After losing his ally in Rick Marshall and thinking of the lives of soldiers who have fallen over the years while he remains young and strong weighs heavy on Cap as he seeks solace in a small town in Nevada. A great scene in a diner ensues and soon there’s an underlying uneasiness in this sleepy forgotten burg. Joshua Williamson has a great ear for dialogue and whether Cap is talking to a waitress or a mechanic the words flow naturally and convincingly. This first part of the new arc is easy to settle into as Williamson sets the table nice and clearly.
Manuel Garcia continues to do great art with colors provided by Marta Martinez. The dusty yellows of the desert town, the brighter oranges of the diner and the subdued colors of the flashbacks help establish a distinct setting without resorting to huge colorful transitions. Garcia’s penciling really excels with facial expressions that express exactly what Williamson wants to get across. A nice symmetry between writer and artist.
*Review by Enrique Rea
Written by: Brian Wood
Art by: Danijel Zezelj
Color by: Jordie Bellaire
In the final issue of the Sahara arc and like the other installments it is consistently compelling with a wonderful character in Mary. She has been the anchor in this story and it’s her strength and intelligence that is the difference in surviving the water convoy to Morocco. This is one of Brian Wood’s strongest works and that’s saying something.
The all-female tanker crew rolls along in the desert averting some tense moments thanks to Mary’s leadership and her quick thinking. Wood takes what could have been a predictable convoy in a post-apocalyptic world story and hands it over to his main character. Not only are the women looking to Mary for guidance and direction so is the reader. The reader is as dependent on her as anyone in the book. Mary is a riveting figure who rallies the women, bravely handles the male dominated command of the convoy with precision, and negotiates with the officials with the expertise of a Fortune 500 CEO. It’s not hard to root for Mary because she is most capable under difficult situations and the muse that drives Wood’s story.
The distinct look by artist Danijel Zezelj and colorist Jordie Bellaire create an exciting landscape with the clever use of colors, monochromatic in one scene, black and white in another. It lays the foundation for each scene and generates a sandswept foreground as the convoy ventures through the desert. It’s a difficult task to convey the appearance of sand storms but the execution is minimal but extremely effective.
The Massive is a great series but this Sahara arc is exceptional. Issues 22, 23 and this 24 are highly recommended. A satisfying ending to Mary’s story as the inspirational leader of this group of women is as compelling as any comic but without the need of superpowers or violence.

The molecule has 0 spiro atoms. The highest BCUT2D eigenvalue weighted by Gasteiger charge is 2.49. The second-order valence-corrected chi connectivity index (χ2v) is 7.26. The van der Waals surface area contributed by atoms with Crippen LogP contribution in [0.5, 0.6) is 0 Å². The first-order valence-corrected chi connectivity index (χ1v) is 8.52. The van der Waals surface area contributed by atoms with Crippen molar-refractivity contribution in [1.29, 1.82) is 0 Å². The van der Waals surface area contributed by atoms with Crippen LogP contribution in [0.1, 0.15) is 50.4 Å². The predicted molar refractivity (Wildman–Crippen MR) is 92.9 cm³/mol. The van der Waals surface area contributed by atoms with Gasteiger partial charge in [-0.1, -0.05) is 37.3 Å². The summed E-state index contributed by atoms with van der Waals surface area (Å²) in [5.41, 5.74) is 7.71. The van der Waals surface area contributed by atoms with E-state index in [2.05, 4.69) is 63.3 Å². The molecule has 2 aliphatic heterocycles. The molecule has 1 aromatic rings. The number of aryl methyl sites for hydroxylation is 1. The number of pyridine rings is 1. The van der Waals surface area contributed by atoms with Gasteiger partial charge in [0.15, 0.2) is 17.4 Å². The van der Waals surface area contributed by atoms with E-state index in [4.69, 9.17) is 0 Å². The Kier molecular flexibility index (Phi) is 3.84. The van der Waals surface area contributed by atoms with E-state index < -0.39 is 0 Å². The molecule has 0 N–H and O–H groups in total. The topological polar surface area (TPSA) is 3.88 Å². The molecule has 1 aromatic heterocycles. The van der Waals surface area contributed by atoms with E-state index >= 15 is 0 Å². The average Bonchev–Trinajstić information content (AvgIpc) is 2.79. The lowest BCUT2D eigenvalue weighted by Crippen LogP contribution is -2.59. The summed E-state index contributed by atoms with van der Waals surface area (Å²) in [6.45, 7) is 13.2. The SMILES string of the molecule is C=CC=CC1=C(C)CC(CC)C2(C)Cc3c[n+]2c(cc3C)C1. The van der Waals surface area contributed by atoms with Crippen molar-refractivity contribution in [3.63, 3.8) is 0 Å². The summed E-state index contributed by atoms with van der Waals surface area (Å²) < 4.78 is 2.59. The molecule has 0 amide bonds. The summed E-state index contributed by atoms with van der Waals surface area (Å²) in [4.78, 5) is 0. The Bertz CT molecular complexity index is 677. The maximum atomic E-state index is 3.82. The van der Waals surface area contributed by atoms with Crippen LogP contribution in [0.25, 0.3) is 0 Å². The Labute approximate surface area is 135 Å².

*Review by Enrique Rea
Written by: Matt Kindt
Art by: Matt Kindt
Without giving away too much this heartbreaking issue 23 of Mind MGMT races the pulse then drops a ton of bricks on the reader. Matt Kindt weaves a tight script of intrigue and action then enters an ethereal spiral of pathos and melancholy. Just your standard everyday perfection that creator Kindt has been known for with this mind bending series.
Things get chaotic for Meru and Lyme that lead to a climatic finish. It’s hard not to give it away but simply settle in and enjoy the ride and if you begin to get something in your eye it may be because of feelings.
*Review by Enrique Rea
Written by: Pat Shand & Chuck Brown
Art by: A. C Osorio
Color by: Omi Remelante Jr.
Andre Payne is still coming to terms with his new found powers. In the wake of losing his brother and being on the run from the cops and gangsters a lot has been weighing on the mind of the son of Zeus. Godstorm Hercules Payne #3 is an exciting action-packed issue that has become a gem of miniseries for Zenescope.
Gang leader Taylor has his sights set on Payne but his leadership is being questioned as the goddess Venus is pulling the strings behind the scenes. It’s cute to see Taylor feel his manhood threatened but hasn’t learned yet that Venus is not to be bullied and she quickly sets him straight yet again. There will be an inevitable showdown between Payne, Hercules incarnate, and Venus. Writers Pat Shand and Chuck Brown do a nice job of balancing Payne’s pathos with his genuine enthusiasm for his powerful transformation. Despite his questionable choices in the series Payne remains a sympathetic figure who wants to make amends for his mistakes and is now equipped to do so.
A.C. Osorio continues to do great artwork that is lively, kinetic and expressive. Omi Remelante, Jr. contributes some great color to accentuate the action and add some pop to otherwise slower scenes.
This 5-issue limited series continues like a frieght train to it’s explosive climax and Zenescope should be praised for it’s creative vision and inclusion of diverse characters. Even if it can at times seem stereotypical in its depiction of urban neighborhoods the flawed hero is redeemable and destined for greatness. Check out Godstorm Hercules Payne and make it part of your pull list.
*Review by Enrique Rea